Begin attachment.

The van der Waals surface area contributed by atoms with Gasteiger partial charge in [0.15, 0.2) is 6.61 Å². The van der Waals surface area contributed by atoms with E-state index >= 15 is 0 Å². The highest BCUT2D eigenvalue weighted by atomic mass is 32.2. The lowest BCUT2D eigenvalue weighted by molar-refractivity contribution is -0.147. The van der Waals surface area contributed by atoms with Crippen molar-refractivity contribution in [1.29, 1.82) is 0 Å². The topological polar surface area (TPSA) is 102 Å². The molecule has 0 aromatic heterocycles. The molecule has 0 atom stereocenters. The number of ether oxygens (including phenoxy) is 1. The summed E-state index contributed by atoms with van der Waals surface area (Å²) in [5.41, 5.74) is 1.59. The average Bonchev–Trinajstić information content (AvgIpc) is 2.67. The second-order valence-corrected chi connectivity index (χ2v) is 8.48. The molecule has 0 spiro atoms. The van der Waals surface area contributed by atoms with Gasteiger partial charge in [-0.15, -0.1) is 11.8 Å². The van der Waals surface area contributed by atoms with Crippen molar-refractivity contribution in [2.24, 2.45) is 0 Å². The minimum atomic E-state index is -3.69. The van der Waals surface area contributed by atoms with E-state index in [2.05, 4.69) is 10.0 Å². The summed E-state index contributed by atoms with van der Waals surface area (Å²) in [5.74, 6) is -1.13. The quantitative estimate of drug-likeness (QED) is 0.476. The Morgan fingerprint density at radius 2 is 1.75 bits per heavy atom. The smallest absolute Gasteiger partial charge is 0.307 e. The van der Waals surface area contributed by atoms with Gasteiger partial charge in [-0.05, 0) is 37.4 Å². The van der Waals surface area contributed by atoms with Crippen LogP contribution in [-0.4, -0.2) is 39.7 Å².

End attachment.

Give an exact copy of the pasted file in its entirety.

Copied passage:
The van der Waals surface area contributed by atoms with Gasteiger partial charge in [0.15, 0.2) is 6.61 Å². The van der Waals surface area contributed by atoms with E-state index >= 15 is 0 Å². The highest BCUT2D eigenvalue weighted by atomic mass is 32.2. The lowest BCUT2D eigenvalue weighted by molar-refractivity contribution is -0.147. The van der Waals surface area contributed by atoms with Crippen molar-refractivity contribution in [1.29, 1.82) is 0 Å². The topological polar surface area (TPSA) is 102 Å². The molecule has 0 aromatic heterocycles. The molecule has 0 atom stereocenters. The number of ether oxygens (including phenoxy) is 1. The summed E-state index contributed by atoms with van der Waals surface area (Å²) in [5.41, 5.74) is 1.59. The average Bonchev–Trinajstić information content (AvgIpc) is 2.67. The second-order valence-corrected chi connectivity index (χ2v) is 8.48. The molecule has 0 spiro atoms. The van der Waals surface area contributed by atoms with Gasteiger partial charge in [-0.15, -0.1) is 11.8 Å². The van der Waals surface area contributed by atoms with Crippen molar-refractivity contribution in [2.24, 2.45) is 0 Å². The minimum atomic E-state index is -3.69. The van der Waals surface area contributed by atoms with E-state index in [2.05, 4.69) is 10.0 Å². The summed E-state index contributed by atoms with van der Waals surface area (Å²) in [5.74, 6) is -1.13. The quantitative estimate of drug-likeness (QED) is 0.476. The Morgan fingerprint density at radius 2 is 1.75 bits per heavy atom. The smallest absolute Gasteiger partial charge is 0.307 e. The van der Waals surface area contributed by atoms with Gasteiger partial charge in [-0.05, 0) is 37.4 Å². The van der Waals surface area contributed by atoms with Crippen LogP contribution in [-0.4, -0.2) is 39.7 Å².